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01.12.2017 | Research article | Ausgabe 1/2017 Open Access

BMC Psychiatry 1/2017

Loneliness in the general population: prevalence, determinants and relations to mental health

BMC Psychiatry > Ausgabe 1/2017
Manfred E. Beutel, Eva M. Klein, Elmar Brähler, Iris Reiner, Claus Jünger, Matthias Michal, Jörg Wiltink, Philipp S. Wild, Thomas Münzel, Karl J. Lackner, Ana N. Tibubos



While loneliness has been regarded as a risk to mental and physical health, there is a lack of current community data covering a broad age range. This study used a large and representative German adult sample to investigate loneliness.


Baseline data of the Gutenberg Health Study (GHS) collected between April 2007 and April 2012 (N = 15,010; 35–74 years), were analyzed. Recruitment for the community-based, prospective, observational cohort study was performed in equal strata for gender, residence and age decades. Measures were provided by self-report and interview. Loneliness was used as a predictor for distress (depression, generalized anxiety, and suicidal ideation) in logistic regression analyses adjusting for sociodemographic variables and mental distress.


A total of 10.5% of participants reported some degree of loneliness (4.9% slight, 3.9% moderate and 1.7% severely distressed by loneliness). Loneliness declined across age groups. Loneliness was stronger in women, in participants without a partner, and in those living alone and without children. Controlling for demographic variables and other sources of distress loneliness was associated with depression (OR = 1.91), generalized anxiety (OR = 1.21) and suicidal ideation (OR = 1.35). Lonely participants also smoked more and visited physicians more frequently.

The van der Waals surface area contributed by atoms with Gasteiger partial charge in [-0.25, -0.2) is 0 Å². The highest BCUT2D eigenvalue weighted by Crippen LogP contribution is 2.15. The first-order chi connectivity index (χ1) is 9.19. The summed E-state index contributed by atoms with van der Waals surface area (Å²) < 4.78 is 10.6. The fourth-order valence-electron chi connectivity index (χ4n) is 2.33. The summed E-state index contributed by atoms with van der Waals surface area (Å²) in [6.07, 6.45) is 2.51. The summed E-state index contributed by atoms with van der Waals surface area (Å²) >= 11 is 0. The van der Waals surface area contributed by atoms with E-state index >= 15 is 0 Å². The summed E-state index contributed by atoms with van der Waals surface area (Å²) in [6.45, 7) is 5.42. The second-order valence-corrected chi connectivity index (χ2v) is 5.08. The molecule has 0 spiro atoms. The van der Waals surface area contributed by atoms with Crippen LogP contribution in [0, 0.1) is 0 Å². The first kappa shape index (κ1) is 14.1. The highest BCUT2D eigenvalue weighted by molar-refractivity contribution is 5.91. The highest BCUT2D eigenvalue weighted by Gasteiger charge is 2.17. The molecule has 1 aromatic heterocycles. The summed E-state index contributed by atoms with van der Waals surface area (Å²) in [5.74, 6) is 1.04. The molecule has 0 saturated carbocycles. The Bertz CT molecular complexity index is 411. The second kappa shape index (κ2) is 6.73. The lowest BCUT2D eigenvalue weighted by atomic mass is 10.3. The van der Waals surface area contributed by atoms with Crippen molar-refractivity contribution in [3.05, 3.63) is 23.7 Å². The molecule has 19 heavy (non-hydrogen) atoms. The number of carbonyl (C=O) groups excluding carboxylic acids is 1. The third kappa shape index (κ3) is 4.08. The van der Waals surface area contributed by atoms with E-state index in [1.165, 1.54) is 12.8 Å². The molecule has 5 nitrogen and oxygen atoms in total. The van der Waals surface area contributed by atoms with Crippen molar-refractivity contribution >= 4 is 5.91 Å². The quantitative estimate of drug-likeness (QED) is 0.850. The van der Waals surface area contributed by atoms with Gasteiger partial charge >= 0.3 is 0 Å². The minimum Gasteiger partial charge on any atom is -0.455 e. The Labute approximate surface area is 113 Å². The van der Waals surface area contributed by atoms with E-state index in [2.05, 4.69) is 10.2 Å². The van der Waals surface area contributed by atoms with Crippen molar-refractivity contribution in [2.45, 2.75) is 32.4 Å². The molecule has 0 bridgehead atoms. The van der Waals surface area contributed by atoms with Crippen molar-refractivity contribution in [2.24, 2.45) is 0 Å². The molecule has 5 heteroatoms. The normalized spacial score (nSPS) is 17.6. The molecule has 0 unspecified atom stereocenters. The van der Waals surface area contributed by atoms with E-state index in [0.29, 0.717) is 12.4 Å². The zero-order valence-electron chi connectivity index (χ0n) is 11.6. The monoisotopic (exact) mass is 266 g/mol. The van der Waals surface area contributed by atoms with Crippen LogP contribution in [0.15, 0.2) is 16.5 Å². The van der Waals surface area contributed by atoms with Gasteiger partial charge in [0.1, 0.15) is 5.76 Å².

The findings support the view that loneliness poses a significant health problem for a sizeable part of the population with increased risks in terms of distress (depression, anxiety), suicidal ideation, health behavior and health care utilization.
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